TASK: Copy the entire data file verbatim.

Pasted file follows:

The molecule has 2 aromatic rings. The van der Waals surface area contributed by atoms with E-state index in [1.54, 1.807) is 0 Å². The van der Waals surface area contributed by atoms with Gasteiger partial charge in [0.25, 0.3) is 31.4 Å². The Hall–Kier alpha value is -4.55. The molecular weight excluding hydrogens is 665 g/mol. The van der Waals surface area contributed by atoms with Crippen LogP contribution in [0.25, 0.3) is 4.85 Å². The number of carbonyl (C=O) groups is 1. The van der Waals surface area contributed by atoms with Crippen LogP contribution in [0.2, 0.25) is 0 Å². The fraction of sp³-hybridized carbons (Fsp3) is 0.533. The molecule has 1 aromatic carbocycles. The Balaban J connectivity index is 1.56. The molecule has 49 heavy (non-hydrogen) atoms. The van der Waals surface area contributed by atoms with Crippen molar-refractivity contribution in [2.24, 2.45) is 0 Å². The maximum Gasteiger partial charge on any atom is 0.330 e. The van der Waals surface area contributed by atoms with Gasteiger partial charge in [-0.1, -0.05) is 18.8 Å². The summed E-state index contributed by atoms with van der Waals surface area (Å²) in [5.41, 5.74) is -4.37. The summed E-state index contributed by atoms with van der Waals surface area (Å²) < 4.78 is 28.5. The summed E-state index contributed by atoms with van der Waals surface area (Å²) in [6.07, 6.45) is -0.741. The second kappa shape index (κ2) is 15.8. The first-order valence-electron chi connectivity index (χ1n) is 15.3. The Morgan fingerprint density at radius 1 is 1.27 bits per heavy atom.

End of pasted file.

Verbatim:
The molecule has 2 aromatic rings. The van der Waals surface area contributed by atoms with E-state index in [1.54, 1.807) is 0 Å². The van der Waals surface area contributed by atoms with Gasteiger partial charge in [0.25, 0.3) is 31.4 Å². The Hall–Kier alpha value is -4.55. The molecular weight excluding hydrogens is 665 g/mol. The van der Waals surface area contributed by atoms with Crippen LogP contribution in [0.25, 0.3) is 4.85 Å². The number of carbonyl (C=O) groups is 1. The van der Waals surface area contributed by atoms with Crippen LogP contribution in [0.2, 0.25) is 0 Å². The fraction of sp³-hybridized carbons (Fsp3) is 0.533. The molecule has 1 aromatic carbocycles. The Balaban J connectivity index is 1.56. The molecule has 49 heavy (non-hydrogen) atoms. The van der Waals surface area contributed by atoms with Crippen molar-refractivity contribution in [2.24, 2.45) is 0 Å². The maximum Gasteiger partial charge on any atom is 0.330 e. The van der Waals surface area contributed by atoms with Gasteiger partial charge in [-0.1, -0.05) is 18.8 Å². The summed E-state index contributed by atoms with van der Waals surface area (Å²) in [5.41, 5.74) is -4.37. The summed E-state index contributed by atoms with van der Waals surface area (Å²) < 4.78 is 28.5. The summed E-state index contributed by atoms with van der Waals surface area (Å²) in [6.07, 6.45) is -0.741. The second kappa shape index (κ2) is 15.8. The first-order valence-electron chi connectivity index (χ1n) is 15.3. The Morgan fingerprint density at radius 1 is 1.27 bits per heavy atom.